Academic journal article Journal of Economics and Finance

Euro Conversion and Return Dynamics of European Financial Markets: A Frequency Domain Approach

Academic journal article Journal of Economics and Finance

Euro Conversion and Return Dynamics of European Financial Markets: A Frequency Domain Approach

Article excerpt

(ProQuest: ... denotes formulae omitted.)

1 Introduction

The international financial literature shows that investors, due to lower correlations between different equity markets, benefit from internationally diversified portfolios (e.g. Grubel 1968; Levy and Sarant 1970; Solnik 1974; Errunza 1983; Elton and Gruber 1995). More recent papers emphasize the time-varying nature of correlation coefficients between countries, and that diversification benefits may have been weakened as international equity markets have become more integrated (e.g. Longin and Solnik 1995; Bekaert and Harvey 1995; Bekaert and Harvey 2000; Goetzmann et al. 2005; Gupta and Donleavy 2009; You and Daigler 2010). Despite this enhanced market integration, studies show that investors can still gain from investing internationally, using a more tailored approach, depending on the investor's country of origin and target market. (e.g. Li et al. 2003; Chiou 2008; Gupta and Donleavy 2009; Berger et al. 2011).

In the same vein, one may expect that the Euro-introduction has enhanced the synchronization of equity markets within the Euro-zone due to more price and information transparency and has, thus, lowered stock market volatility and increased co-movements among Euro-zone equity markets. This may especially be the case for the equity markets of those countries that joined the Euro-zone, since a common currency may have eliminated, or at least mitigated, the systematic risk factor related to exchange rate risk. Subsequently, it may be interesting to study whether the return dynamics of European equity markets have altered with the introduction of the Euro. Studying return characteristics based on volatility and correlation alone, however, does not provide information on the dynamic changes that an event, such as the Euro-introduction, has introduced in the markets. Hence, in this paper, we use a frequency domain approach to study the return dynamics of European equity markets surrounding the introduction of the Euro. The decompo- sition of returns into periodic components may add more insight on the specific dynamic characteristics that are responsible for changes in volatility and co- movements; hence, it may provide additional implications with respect to information transmission among markets, market interdependence and, most importantly, for diversification.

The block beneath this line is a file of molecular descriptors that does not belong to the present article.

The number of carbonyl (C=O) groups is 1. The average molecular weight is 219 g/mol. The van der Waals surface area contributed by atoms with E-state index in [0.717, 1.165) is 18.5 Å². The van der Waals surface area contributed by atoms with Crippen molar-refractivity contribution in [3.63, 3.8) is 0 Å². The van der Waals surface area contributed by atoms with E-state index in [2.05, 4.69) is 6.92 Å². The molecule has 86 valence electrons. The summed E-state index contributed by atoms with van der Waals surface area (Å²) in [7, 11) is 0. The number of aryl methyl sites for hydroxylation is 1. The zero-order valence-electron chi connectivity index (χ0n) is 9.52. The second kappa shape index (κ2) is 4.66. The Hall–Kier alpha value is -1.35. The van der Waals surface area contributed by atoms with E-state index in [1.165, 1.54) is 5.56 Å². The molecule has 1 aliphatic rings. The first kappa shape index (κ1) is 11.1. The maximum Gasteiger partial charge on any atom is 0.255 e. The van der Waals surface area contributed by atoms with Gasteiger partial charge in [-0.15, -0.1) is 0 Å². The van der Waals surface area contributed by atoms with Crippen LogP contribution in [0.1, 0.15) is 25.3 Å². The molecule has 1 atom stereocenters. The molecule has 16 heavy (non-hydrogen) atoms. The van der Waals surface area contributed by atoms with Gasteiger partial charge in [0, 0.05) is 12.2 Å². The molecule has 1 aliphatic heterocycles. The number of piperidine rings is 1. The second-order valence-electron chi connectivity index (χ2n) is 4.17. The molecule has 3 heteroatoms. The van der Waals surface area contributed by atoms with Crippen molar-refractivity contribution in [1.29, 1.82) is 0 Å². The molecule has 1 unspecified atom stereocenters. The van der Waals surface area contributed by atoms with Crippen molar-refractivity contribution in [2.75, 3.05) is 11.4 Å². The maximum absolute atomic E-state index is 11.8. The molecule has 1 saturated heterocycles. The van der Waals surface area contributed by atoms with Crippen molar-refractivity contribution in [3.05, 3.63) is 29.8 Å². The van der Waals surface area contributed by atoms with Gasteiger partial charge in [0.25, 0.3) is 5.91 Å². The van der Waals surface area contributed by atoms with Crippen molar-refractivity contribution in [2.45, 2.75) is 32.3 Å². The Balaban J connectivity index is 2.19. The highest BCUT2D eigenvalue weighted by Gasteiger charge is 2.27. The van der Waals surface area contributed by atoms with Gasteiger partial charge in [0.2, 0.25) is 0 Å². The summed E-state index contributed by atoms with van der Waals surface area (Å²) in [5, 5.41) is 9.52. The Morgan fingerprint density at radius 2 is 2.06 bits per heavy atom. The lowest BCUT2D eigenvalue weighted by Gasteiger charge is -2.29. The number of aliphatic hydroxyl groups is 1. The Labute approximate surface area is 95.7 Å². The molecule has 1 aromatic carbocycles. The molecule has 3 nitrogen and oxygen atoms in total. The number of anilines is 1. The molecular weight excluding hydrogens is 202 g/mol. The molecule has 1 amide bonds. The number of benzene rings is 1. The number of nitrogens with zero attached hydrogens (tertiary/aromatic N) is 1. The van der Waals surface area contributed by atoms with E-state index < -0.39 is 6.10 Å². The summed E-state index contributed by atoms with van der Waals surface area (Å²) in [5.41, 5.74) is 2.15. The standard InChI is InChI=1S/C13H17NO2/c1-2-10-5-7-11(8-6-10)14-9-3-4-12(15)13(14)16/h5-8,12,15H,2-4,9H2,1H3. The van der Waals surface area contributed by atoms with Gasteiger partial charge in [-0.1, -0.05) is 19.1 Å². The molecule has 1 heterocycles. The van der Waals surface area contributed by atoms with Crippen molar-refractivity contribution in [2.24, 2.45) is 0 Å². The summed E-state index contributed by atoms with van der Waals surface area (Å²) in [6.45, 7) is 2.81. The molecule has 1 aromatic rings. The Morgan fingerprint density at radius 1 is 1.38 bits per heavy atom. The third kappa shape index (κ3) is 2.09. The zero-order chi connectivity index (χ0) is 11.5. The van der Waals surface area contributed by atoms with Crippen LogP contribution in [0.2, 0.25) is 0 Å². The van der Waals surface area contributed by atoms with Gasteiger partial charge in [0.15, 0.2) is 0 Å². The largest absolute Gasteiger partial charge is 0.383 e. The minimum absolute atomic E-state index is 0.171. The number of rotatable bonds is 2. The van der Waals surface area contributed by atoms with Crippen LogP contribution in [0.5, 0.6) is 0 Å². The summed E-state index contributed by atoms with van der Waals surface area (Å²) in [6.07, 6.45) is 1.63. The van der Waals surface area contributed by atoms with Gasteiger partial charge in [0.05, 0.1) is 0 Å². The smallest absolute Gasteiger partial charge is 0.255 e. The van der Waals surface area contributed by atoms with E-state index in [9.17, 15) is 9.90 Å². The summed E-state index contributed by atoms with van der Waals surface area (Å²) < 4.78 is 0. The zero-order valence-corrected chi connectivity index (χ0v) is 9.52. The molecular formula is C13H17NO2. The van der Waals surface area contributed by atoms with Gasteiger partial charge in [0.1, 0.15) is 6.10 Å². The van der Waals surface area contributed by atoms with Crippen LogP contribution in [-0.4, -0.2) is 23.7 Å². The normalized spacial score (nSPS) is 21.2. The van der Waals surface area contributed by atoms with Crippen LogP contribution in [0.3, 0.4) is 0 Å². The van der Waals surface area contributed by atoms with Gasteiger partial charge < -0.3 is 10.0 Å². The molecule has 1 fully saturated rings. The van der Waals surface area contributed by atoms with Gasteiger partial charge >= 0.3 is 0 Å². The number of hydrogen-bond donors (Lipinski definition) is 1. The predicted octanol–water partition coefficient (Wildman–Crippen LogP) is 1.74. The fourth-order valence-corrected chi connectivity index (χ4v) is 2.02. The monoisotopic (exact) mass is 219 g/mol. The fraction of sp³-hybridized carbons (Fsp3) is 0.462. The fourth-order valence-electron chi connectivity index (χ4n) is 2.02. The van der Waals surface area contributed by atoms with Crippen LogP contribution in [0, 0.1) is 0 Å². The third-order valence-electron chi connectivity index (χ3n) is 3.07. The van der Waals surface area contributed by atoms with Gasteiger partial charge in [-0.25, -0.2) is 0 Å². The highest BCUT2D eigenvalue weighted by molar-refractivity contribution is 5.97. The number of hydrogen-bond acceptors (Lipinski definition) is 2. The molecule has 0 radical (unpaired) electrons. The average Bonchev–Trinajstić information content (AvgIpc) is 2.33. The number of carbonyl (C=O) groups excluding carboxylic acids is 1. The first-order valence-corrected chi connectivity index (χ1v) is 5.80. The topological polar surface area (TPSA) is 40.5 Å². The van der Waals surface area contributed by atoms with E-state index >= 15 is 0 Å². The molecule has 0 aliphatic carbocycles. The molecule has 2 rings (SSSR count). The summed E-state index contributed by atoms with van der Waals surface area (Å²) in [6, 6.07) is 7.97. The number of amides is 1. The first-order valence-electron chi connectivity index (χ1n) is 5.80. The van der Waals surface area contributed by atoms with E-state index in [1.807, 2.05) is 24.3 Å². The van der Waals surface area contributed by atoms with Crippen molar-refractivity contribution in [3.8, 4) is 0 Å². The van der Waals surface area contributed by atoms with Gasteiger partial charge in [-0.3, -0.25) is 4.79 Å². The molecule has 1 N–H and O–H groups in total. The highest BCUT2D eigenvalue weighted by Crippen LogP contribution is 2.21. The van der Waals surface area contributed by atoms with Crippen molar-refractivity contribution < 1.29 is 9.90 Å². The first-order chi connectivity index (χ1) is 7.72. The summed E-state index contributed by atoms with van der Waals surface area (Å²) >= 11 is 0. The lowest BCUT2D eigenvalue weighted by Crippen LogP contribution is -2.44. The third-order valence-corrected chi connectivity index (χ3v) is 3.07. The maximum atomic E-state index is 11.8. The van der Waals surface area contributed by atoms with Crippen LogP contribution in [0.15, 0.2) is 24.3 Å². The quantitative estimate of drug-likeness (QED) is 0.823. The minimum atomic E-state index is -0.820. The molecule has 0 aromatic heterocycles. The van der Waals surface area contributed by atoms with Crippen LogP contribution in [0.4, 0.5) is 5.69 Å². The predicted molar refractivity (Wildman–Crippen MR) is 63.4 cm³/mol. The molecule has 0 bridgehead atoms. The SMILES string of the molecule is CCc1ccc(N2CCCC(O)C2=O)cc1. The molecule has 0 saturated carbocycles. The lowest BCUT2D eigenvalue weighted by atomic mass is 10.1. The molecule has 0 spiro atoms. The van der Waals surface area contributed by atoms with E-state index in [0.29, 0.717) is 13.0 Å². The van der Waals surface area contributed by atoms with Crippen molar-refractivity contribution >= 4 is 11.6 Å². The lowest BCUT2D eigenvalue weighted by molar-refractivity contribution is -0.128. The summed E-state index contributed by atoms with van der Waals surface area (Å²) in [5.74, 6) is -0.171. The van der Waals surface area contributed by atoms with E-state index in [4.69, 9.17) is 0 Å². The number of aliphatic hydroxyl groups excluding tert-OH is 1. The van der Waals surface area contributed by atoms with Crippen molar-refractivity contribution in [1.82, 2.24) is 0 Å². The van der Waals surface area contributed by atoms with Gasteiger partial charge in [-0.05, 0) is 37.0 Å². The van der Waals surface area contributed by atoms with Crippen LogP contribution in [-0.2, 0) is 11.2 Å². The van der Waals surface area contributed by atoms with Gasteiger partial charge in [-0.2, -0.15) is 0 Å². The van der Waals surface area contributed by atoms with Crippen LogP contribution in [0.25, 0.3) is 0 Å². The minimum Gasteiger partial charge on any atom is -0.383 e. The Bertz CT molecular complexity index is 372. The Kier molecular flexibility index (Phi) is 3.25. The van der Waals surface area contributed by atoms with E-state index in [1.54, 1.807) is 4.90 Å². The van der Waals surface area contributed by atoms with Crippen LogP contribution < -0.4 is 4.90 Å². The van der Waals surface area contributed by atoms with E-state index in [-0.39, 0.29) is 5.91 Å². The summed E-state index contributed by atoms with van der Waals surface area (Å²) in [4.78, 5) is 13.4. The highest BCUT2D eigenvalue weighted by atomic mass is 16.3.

The literature documents an immediate impact of the new currency on Euro-zone interest rates and fixed income markets (Adjaouté and Danthine 2003; Hartmann et al. 2003; Rajan and Zingales 2003), yet, there is less consensus with respect to the Euro's effect on equity markets. In fact, any impact of the Euro on European equity markets has been questioned, as currencies have traditionally played a minor role with respect to equity returns in the Euro-zone area (e.g. Adjaouté and Danthine 2003). To shed more light on the issue, studies have analyzed the impact of the Euro on equity markets with the following findings: Galati and Tsatsaronis (2003) state that the Euro has facilitated industrial sector investments rather than investment strategies based on individual European countries. Along those lines, Flavin (2004) and Moerman (2008) find that for European countries, industrial diversification benefits outweigh country diversification benefits in the post-Euro period. Others have looked more specifically at enhanced stock market integration, though with inconclusive results. For example, Holmes (2003) finds weaker evidence for stock market integration with the introduction of the Euro; while Askari and Chatterjee (2005); Kim et al. (2005); Leon et al. (2007), and Morelli (2010) report an increase in stock market integration. Bley (2009) finds an increase in European stock market integration in the period following the Euro introduction, but states that markets have started to drift apart. Guidi and Gupta (2010), using a Dynamic Conditional Correlation model, find increased correlations between Germany and several Central Eastern European equity markets that joined the EU. …

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